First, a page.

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Custom Wheels- Which is more important to you? - Hub vs Rims

Oct. 2, 2020, 9:25 a.m.
Posts: 84
Joined: Oct. 10, 2017

I think the adage of "You get what you pay for" is true in the world of custom wheels for bikes. Assuming that you have a competent wheel builder, which would you invest your hard earned $ into.

Are you spending it on Hubs? Does that high dollar hub make you a better rider? or does it make you the envy of others?

EG: DT350 vs Chris King/i9


Are you more about the rim? Brand Cache or unbranded cache?

EG: DTxm481/ex511 vs RF Arc

For me Im more about spending $ on the rim, as riding out of round wheels/tires makes me want to throw my bike off a cliff.

 Last edited by: ehfour on Oct. 2, 2020, 9:27 a.m., edited 1 time in total.
Oct. 2, 2020, 9:41 a.m.
Posts: 1012
Joined: June 26, 2012

I’ve never ridden DT rims, but my experience with $100-$150 alloy rims is that they all perform fairly similarly. Just pick the weight/width for the type of riding you want to do and replace them when there are too many dents/flat spots.

For hubs, I’m happy if I have Hope or DT 350 and couldn’t see splurging on fancier ones. Cheaper than that and you lose reliability and ability to repair broken internals.

I would take Hope/DT 350 and reliable, cost effective carbon rims (e.g. We Are One) over fancy hubs and alloy rims.

Oct. 2, 2020, 9:53 a.m.
Posts: 1305
Joined: Nov. 6, 2006

Hub first, rims after. I’m pretty hard on rims so I treat them as somewhat disposable.

Oct. 2, 2020, 10:12 a.m.
Posts: 11932
Joined: June 4, 2008

Hubs first for sure, then a carbon rim that has a lifetime warranty.

e*13 gets shit on a lot, but where I'd go through three or four 570's a season I'm now down to one LG1r.

As for hubs, the i9's have lasted way longer than cheaper ones (funnily enough, like the e*13 hubs, which aren't that good).

Oct. 2, 2020, 11:14 a.m.
Posts: 1405
Joined: Sept. 30, 2006

I have 10 and 15 year old King hubs that I still ride to this day. To me, they are one of the best investments to be made on a bike. They have gone through 5-6 bikes now. The only reason Ill need to switch them to (probably more King hubs) are the ever changing hub spacing standards. As for rims, ill put my money in a quality aluminum offering as Im not really that hard on rims and cant justify 5x the price for something carbon.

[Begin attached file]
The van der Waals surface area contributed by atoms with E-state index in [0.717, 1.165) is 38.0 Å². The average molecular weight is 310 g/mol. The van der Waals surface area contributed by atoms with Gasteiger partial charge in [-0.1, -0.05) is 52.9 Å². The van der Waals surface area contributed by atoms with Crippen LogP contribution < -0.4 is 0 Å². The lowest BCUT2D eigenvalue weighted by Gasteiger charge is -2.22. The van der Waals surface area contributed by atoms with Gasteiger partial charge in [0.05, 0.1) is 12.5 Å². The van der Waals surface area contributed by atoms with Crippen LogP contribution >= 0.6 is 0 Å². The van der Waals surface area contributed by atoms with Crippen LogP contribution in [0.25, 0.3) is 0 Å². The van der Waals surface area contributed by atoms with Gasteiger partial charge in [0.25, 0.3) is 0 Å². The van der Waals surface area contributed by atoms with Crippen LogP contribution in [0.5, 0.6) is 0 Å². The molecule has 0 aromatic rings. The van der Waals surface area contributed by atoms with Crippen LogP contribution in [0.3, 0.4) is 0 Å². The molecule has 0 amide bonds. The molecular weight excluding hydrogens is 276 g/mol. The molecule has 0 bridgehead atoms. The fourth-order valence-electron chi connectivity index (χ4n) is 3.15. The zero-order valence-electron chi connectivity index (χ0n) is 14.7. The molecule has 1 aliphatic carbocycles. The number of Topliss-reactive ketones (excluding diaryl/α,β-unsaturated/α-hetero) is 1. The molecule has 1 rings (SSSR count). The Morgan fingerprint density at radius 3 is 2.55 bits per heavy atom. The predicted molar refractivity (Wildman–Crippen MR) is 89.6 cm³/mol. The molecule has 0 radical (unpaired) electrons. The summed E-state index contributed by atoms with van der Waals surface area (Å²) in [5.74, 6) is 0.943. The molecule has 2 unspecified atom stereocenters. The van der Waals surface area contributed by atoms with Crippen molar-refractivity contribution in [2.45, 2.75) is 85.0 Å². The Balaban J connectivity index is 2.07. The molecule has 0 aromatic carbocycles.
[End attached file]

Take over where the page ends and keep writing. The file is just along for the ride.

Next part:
Last edited by: shoreboy on Oct. 2, 2020, 11:16 a.m., edited 1 time in total.
Oct. 2, 2020, 12:16 p.m.
Posts: 390
Joined: April 15, 2017

I had Hope hubs with Stans Flows/Arch  -killed a few rims, hubs kept on trucking. I would have liked a little more engagement from the rear but they were bulletproof for my riding time. What really stuck it in and broke it off was changing from a 12x142 bike. So I kissed them goodbye along with the bike they were on - which was a large factor in not buying a frame and buying a full bike.

I'm now riding a Spank Ooozy wheelset and I'll keep it happy and oiled and see how long it lasts but I certainly learned a semi-expensive lesson about changing standards.

Oct. 2, 2020, 12:36 p.m.
Posts: 816
Joined: Jan. 31, 2005

I'm thinking along the same lines of going DT EX511/King. I'm just trying to get over my poor experiences with alloy rims before I switched to carbon a few years ago. My major concern being damage that prevents a good tubeless setup but not wreck the wheel, I.e having to ride tubes Indefinitely.

Now I think the EX511 is strong enough to handle that at a reasonable weight. Has anyone ridden these back to back against carbon for trail use?

Oct. 2, 2020, 1:14 p.m.
Posts: 1516
Joined: Nov. 8, 2003

After running an I9 rear hub for the previous few years I've been running an inexpensive OEM DT Swiss 370 hub this past year. 

Bearings roll a bit better on the low end DT Swiss hub, and I haven't missed the higher engagement at all. 

In future builds I think I'd be hard pressed to justify spending big on a rear hub again.

Then again I've never tried an Onyx rear hub...

Oct. 2, 2020, 1:56 p.m.
Posts: 64
Joined: Dec. 15, 2017